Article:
Epson, JSR Develop World's First High-Quality Silicon Film and TFTs Using Micro-Liquid Processes
Seiko Epson Corp. and JSR have succeeded in creating the world's first high-quality silicon film with liquid coating and inkjet patterning processes. The performance of low-temperature polysilicon thin-film transistors (LTPS-TFTs) produced with silicon film formed by the spin coat method is comparable to that achieved when using silicon film formed using the conventional CVD method. The new technology is featured in the UK scientific journal Nature (April 6, 2006 issue).
With the growing demand for large displays such as liquid crystal televisions, there is an ever-increasing need for high-performance, low-cost TFTs. The existing process for manufacturing TFTs for use in displays requires enormous vacuum devices to form the film and expensive photolithography equipment to transfer the pattern, making it both costly and potentially harmful to the environment.
To address these problems, in recent years a great deal of research has been conducted on creating TFTs using organic semiconductors that can be formed from liquids. In theory, using liquid materials should not only eliminate the need for vacuum devices, but also enable the use of printing technologies such as inkjet printers to create the pattern, thereby significantly reducing energy consumption and processing time. However, the performance and reliability of existing organic TFTs are not yet sufficient for widespread use in displays. The current process makes it possible to form high-performance silicon film from liquid materials, which is the potential key to solving all of these issues at once.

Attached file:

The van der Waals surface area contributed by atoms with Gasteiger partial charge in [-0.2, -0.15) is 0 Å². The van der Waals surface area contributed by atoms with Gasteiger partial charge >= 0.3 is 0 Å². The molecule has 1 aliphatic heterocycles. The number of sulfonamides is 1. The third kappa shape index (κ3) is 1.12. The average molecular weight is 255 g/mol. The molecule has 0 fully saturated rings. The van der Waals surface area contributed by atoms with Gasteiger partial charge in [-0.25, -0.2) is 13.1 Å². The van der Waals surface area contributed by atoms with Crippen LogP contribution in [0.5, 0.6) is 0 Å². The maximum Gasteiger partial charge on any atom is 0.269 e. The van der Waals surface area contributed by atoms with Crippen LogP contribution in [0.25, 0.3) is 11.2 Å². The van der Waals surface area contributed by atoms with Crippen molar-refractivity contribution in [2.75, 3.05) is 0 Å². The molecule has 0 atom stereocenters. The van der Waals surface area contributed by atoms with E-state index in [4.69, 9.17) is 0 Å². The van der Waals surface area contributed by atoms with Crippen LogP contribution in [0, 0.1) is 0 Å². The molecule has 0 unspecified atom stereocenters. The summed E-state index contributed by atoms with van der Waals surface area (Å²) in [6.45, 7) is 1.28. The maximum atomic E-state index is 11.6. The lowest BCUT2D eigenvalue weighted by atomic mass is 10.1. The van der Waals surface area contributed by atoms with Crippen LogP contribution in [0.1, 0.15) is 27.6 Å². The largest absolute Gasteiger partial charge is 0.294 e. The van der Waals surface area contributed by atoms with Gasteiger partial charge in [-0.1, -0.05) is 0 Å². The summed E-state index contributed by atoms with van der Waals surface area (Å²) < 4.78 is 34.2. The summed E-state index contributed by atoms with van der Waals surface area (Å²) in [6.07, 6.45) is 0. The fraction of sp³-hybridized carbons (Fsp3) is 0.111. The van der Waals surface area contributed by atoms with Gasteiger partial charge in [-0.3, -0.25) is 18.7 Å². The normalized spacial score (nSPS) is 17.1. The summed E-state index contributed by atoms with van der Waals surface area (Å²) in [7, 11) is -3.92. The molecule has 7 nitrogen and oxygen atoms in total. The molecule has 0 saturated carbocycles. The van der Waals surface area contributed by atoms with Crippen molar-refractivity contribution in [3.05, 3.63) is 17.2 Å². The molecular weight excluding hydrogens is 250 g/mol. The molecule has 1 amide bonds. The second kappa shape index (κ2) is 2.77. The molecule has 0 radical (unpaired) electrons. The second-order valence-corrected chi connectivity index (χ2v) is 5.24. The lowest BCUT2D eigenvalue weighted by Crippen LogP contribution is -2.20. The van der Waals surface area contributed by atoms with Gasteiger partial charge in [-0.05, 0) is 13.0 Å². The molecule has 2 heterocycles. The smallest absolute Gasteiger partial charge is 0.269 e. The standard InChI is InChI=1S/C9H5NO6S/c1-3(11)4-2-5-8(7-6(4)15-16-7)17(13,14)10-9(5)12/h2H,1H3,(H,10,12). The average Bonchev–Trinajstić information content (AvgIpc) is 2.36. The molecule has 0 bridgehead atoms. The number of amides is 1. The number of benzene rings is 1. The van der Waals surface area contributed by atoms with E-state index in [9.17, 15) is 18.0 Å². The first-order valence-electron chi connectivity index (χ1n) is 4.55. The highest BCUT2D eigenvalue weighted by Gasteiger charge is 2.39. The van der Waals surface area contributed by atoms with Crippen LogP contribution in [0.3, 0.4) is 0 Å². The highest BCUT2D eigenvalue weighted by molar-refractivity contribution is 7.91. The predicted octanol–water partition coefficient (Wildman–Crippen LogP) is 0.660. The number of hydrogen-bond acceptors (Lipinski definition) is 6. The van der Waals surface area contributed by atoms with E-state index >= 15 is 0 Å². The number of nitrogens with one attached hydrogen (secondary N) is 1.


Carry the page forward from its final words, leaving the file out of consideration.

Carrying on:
The new material jointly announced by Epson and JSR Corporation is a high order silane compound of hydrogen and silicon dissolved in an organic solvent. It forms a silicon film when spin coated on the substrate and baked in an inert atmosphere. When fabricating a TFT prototype using a silicon film formed by spin coating (other than the formation of the silicon coat, the production process is the same as for conventional LTPS TFTs), the electrons achieved mobility of 108 cm2/Vs. The new material shows high potential, as this is approximately the same mobility achieved using the CVD method.
Epson used its proprietary "micro liquid processes" to demonstrate the possibilities of printed TFTs, forming a silicon film pattern onto a substrate by firing the materials onto a substrate using the inkjet method. As a result, part of the pattern formation associated with traditional photolithography is unnecessary. Forming a TFT prototype using a silicon film pattern using the inkjet method (other than the formation of the silicon coat pattern, the production process is the same as for conventional LTPS TFTs) the electrons achieved mobility of 6.5 cm2/Vs, a figure that is lower than that achieved with spin coating. Although improvements need to be made to the inkjet process, Epson believes that printed TFTs show sufficient potential.
This research was commissioned by Japan's New Energy and Industrial Technology Development Organization (NEDO), an incorporated administrative agency, as a project entitled, "Development of Manufacturing Technology for Silicon Transistors Using Liquid Materials", with the aim of advancing research on fundamental technology.
Source: Seiko Epson